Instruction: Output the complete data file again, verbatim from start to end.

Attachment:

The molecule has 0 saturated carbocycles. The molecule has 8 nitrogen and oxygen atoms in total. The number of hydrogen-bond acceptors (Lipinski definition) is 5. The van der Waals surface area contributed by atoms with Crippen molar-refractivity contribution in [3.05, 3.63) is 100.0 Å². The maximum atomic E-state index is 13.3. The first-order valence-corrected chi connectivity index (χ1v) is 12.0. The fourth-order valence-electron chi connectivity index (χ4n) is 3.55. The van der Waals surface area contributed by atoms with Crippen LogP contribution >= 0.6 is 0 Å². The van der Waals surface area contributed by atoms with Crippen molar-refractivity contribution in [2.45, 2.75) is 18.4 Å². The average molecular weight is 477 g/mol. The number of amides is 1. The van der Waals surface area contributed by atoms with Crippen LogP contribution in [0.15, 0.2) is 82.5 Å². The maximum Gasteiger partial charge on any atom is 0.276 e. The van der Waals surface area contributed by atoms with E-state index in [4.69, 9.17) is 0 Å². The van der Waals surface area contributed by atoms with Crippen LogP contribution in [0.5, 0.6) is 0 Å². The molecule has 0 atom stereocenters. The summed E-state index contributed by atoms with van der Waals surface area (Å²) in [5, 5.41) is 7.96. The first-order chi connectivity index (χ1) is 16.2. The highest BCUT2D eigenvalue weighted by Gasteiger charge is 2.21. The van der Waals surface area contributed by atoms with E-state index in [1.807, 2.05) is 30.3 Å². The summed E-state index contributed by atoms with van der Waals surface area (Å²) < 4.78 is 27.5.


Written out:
The molecule has 0 saturated carbocycles. The molecule has 8 nitrogen and oxygen atoms in total. The number of hydrogen-bond acceptors (Lipinski definition) is 5. The van der Waals surface area contributed by atoms with Crippen molar-refractivity contribution in [3.05, 3.63) is 100.0 Å². The maximum atomic E-state index is 13.3. The first-order valence-corrected chi connectivity index (χ1v) is 12.0. The fourth-order valence-electron chi connectivity index (χ4n) is 3.55. The van der Waals surface area contributed by atoms with Crippen LogP contribution >= 0.6 is 0 Å². The van der Waals surface area contributed by atoms with Crippen molar-refractivity contribution in [2.45, 2.75) is 18.4 Å². The average molecular weight is 477 g/mol. The number of amides is 1. The van der Waals surface area contributed by atoms with Crippen LogP contribution in [0.15, 0.2) is 82.5 Å². The maximum Gasteiger partial charge on any atom is 0.276 e. The van der Waals surface area contributed by atoms with E-state index in [4.69, 9.17) is 0 Å². The van der Waals surface area contributed by atoms with Crippen LogP contribution in [0.5, 0.6) is 0 Å². The molecule has 0 atom stereocenters. The summed E-state index contributed by atoms with van der Waals surface area (Å²) in [5, 5.41) is 7.96. The first-order chi connectivity index (χ1) is 16.2. The highest BCUT2D eigenvalue weighted by Gasteiger charge is 2.21. The van der Waals surface area contributed by atoms with E-state index in [1.807, 2.05) is 30.3 Å². The summed E-state index contributed by atoms with van der Waals surface area (Å²) < 4.78 is 27.5.